Their goal should be to keep this shit close until clutch time. You would think that with LeBron/AD that the Lakers would be money in the clutch, but the Lakers as a team have just a 89.5 Ortg. The Heat? The best in the playoffs at 135. Their +42.5 net rating in the clutch is over 10x higher than the Lakers. In the Conference Finals, it wasn't all that better for LA. They posted a 88.5 Ortg against the Nuggets. The Heat bumped theirs up to 150 with a +64.7 net rating. Now you always have to be concerned about LeBron getting calls, but this Heat team is built to succeed in these high pressure moments. While their offense struggles, the one thing the Lakers do thrive in is on the defensive end. They had a 69.6 Drtg in clutch time minutes in the WCF. Guys like Herro/Bam/Jimmy/Robinson are going to have to prove they can make shots when it matters most against a team that tightens the screws on that end in big moments.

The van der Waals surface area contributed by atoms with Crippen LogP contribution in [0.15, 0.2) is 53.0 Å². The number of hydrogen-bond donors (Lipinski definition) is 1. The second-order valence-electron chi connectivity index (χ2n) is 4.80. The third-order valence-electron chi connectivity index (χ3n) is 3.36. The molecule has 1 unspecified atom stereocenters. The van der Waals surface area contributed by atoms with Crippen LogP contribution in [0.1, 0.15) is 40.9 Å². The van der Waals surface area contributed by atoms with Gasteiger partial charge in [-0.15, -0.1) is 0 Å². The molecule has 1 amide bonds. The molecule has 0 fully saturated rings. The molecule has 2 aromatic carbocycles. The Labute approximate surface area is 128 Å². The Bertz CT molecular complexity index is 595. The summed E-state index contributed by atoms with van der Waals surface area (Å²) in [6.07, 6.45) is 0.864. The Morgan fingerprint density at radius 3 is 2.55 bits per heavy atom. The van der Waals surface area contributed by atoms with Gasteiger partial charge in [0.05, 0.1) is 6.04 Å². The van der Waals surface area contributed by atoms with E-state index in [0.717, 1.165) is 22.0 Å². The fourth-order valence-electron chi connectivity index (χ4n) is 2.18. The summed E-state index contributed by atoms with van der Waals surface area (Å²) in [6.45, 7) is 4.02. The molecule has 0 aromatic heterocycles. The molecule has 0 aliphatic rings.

It's important not to overreact no matter what we see tonight. If the Lakers lose Game 1, it's nothing we haven't seen before. If the Heat lose Game 1 that does not mean the series is over. I just hope that things are called evenly, there isn't some bullshit 24 FTA quarter or something and the officials let the players decide how this shakes out. There is no Scott Foster/Tony Brothers tonight, so at least that's a relief.